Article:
San Francisco’s Need for Open, Transparent Government
Would you have more confidence in city government if it were open and transparent?
With emerging technology, the ability for government to share information has never been easier. As the movement for open government grows, we need to ensure that this public data is interactive, accessible and easy to use. We’ve already graded government web portals on sfgov.org with our Reset Ratings series – and sadly, a number of the sites fall short on usability and accessibility.
At Reset San Francisco, we know how long things can take in city government. That’s why we’ve taken the first steps to partner with California Common Sense (CACS), a nonprofit organization using public data to make government more transparent and more accountable. They’ve already mapped statewide data for California, and now, they’re launching an interactive data visualization featuring San Francisco data.
Whether it’s the history of the city’s debt and expenditures or a breakdown of financial data by department, California Common Sense has created a “transparency portal” that uses 10 years of past data and allows you to see the information for yourself. On this site, you can download the raw data, share the graphs and embed the portal on your own site.
The organization also reveals performance metrics based on spending. The information raises interesting questions, like why has spending increased but reliability has remained stagnant? After looking at CACS data, we found ourselves asking, are we ultimately getting our money’s worth? Performance data might have the answer.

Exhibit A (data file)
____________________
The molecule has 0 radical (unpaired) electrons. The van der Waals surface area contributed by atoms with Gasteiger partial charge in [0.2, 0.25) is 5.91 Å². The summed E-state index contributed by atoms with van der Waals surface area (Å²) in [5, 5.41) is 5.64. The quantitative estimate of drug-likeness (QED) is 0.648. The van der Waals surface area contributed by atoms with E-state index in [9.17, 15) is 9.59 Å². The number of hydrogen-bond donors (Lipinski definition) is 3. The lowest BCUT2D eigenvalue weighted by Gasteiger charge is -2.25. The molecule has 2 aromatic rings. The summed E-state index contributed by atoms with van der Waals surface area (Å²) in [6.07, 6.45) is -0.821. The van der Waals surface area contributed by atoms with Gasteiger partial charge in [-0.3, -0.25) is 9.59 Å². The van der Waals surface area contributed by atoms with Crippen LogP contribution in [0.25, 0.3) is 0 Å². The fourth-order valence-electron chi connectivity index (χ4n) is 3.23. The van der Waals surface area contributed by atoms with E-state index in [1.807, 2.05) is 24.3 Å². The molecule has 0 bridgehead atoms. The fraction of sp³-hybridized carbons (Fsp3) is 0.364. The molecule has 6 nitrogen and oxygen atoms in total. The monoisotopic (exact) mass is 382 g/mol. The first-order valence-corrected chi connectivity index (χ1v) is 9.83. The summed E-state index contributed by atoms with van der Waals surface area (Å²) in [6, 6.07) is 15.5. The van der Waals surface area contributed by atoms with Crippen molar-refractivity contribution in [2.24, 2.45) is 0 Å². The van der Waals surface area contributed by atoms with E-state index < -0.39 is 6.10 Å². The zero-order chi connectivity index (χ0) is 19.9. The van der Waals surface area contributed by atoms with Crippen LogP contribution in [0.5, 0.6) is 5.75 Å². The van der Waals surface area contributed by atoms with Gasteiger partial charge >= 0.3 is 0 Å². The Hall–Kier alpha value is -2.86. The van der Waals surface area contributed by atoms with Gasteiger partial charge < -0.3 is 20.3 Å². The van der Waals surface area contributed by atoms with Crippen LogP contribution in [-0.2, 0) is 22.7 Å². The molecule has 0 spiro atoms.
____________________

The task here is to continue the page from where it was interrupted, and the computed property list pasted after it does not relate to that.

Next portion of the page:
Resetting San Francisco means that City Hall needs to be open and more transparent.
But we can’t stop there.
The city not only needs to educate residents by providing them with access to this information, but also city leaders need to engage San Franciscans to discuss, to share and to explore.
Going further, Government 2.0 is more than just having fancy tech tools. It’s about providing citizens with universal access to their government via the Internet – whether it’s at home or in the palms of their hands with city-sponsored apps and Twitter. That’s why on Reset San Francisco we’ve launched a petition to guarantee access to the Internet for all San Franciscans – thousands of San Franciscans have already signed.
Stay tuned as we post blogs and articles analyzing this available data from California Common Sense in the weeks ahead.